A very mature perspective. All of this comes too soon for me to really feel great about the the Reid/McNabb years. Reid contributed mightily to drafts that left the cupboard incredibly bare for the next guy. The Washburn and Castillo hires combined with those horrible drafts were the final nails into the coffin of our once proud defense. Then firing a loyal servant like Castillo the way he did was an embarassment. His last few teams flat out quit behind his non-existent form of leadership. He built a beautiful house and then then set it on fire while he walked away like nothing happened. His poor decisions are still screwing our team now. Once Chip builds the team up and we’re competitive year in and out again, I think my animosity toward Reid will fade and I can focus on the good years. Until then, I’ll be booing him.

    As for Donny, he’s the best QB we’ve seen in this town, which really isn’t that high of a compliment. He’s a whiner who came up small too often when the lights were brightest and thought way too highly of himself. No one in that locker room stood up publicly for him when all the TO stuff was going down, and that told me everything I needed to know about him. But, give me five years of Chip and Teddy or Mario, and I’ll probably give him his due, unless he continues to spout off idiocy.

    Reply
    • Brian Kaygun - Sep 19, 2013 at 4:18 PM

      Nailed it perfectly. Great post.

      Reply
    • nahroots - Sep 19, 2013 at 5:03 PM

      You mad?

      Reply
  9. yishmeister - Sep 19, 2013 at 2:35 PM

    Trying to remember, but wasn’t the poor Redskins player Darrell Green? I think Bruce Smith was involved in that play too, I still get flashbacks of that play and his amazing mobility before the broken ankle.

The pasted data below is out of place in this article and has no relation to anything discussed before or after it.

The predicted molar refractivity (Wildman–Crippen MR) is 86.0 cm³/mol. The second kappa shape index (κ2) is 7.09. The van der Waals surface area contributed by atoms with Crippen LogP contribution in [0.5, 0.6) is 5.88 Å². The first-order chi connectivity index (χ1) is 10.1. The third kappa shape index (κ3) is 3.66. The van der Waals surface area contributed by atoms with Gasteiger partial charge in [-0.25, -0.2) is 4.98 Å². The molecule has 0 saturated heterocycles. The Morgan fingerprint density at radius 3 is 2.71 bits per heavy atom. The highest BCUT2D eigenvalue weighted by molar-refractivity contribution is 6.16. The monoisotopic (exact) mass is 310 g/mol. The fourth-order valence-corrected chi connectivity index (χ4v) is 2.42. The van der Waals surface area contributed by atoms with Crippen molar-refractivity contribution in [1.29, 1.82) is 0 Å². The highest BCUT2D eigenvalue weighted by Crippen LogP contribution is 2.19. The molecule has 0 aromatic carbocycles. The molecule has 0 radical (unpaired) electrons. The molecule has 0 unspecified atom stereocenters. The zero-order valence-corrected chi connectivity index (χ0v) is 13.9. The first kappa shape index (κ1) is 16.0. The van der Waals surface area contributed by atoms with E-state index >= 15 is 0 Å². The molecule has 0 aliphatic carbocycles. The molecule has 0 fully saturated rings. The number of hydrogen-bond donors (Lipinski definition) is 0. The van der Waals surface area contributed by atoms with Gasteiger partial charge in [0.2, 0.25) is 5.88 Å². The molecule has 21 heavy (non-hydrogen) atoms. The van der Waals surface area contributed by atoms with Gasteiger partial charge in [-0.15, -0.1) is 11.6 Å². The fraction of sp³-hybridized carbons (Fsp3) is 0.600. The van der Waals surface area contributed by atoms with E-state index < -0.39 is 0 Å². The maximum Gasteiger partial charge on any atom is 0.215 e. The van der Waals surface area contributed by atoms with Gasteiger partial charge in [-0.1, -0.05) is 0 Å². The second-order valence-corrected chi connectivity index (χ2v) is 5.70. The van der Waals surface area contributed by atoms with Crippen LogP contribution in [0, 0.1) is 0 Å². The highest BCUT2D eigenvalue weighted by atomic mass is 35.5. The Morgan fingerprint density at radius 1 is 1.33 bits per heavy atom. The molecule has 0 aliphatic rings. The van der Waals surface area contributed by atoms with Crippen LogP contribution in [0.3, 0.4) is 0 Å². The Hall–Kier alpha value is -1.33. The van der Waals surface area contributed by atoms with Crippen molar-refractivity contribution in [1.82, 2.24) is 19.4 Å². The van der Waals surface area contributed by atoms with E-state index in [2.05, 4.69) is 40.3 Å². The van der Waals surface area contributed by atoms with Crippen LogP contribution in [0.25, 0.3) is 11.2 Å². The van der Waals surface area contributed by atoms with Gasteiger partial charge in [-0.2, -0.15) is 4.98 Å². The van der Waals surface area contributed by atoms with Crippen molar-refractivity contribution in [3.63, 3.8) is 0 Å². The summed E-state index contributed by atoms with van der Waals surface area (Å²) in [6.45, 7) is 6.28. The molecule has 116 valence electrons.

Reply
  10. 2sentz - Sep 19, 2013 at 3:07 PM

    Agree with Dulce, the timing of tonight’s little pageant seems blatantly quick and forced. They’re gonna trot 5 out for every alumni thingy over the next 30 years. Did we need to do this just 10 months from his retirement? Can’t we exhale a bit?

    I appreciate the thrills McNabb brought us as much as anyone, but would like just a bit more time to forget the clowny schtick’s and untimely vomits that punctuated his career. IMO absence makes heart grow fonder, and this could have waited a few years.

    But whatever, I’ll cheer him tonight while thinking hard of just the good times.

    Reply
    • willh888 - Sep 19, 2013 at 3:11 PM

      only thing fresh in my mind was that 4-12 season just last year. I agree it’s a bit soon, but people who simply don’t like mcnabb won’t be magically fond of him in 5 years. I think they want to sneak in this ceremony before he has too much air time on foxsports1 or nfl network.

      Reply
      • 2sentz - Sep 19, 2013 at 3:35 PM

        Agreed hater’s ain’t ever getting on board, but NFL is only going to replay his good shit over the next few years, which helps skew history a bit. And yea, giving him a mic really scares me regardless of how much time goes by, THAT could be his undoing.

  11. jay - Sep 19, 2013 at 4:10 PM

    def a reid mcnabb hater. mcnabb is the kind of guy that loses the nfc championship and then becomes an analyst for the super bowl two weeks later (actually happened). reid is the type of guy that blames the teams problems on his defense and then fires his best friend half way through the season as a scape goat (juan castillo 2nd year was doing good whether you remember that or not). the truth is that jim johnson and brian dawkins were more responsible for the “good years” then reid and mcnabb ever were. ever notice that the team wasnt that good when dawk and JJ werent there…?

    Reply
  12. Hiccup - Sep 19, 2013 at 6:22 PM

    My only problem with Andy Reid was his uninterrupted committment to the team when his sons life was falling apart. Great for the city but not for his family.

    Reply
  13. Von9 - Sep 20, 2013 at 2:38 AM

    It’s sad to see the team “heroes” who are just monuments to mediocrity. The team underachieved. There is nothing to celebrate. McNabb is an overweight doofus and the team looks like schlubs celebrating these guys. They were satisfied with being pretty good and stuck around way too long.

    Reply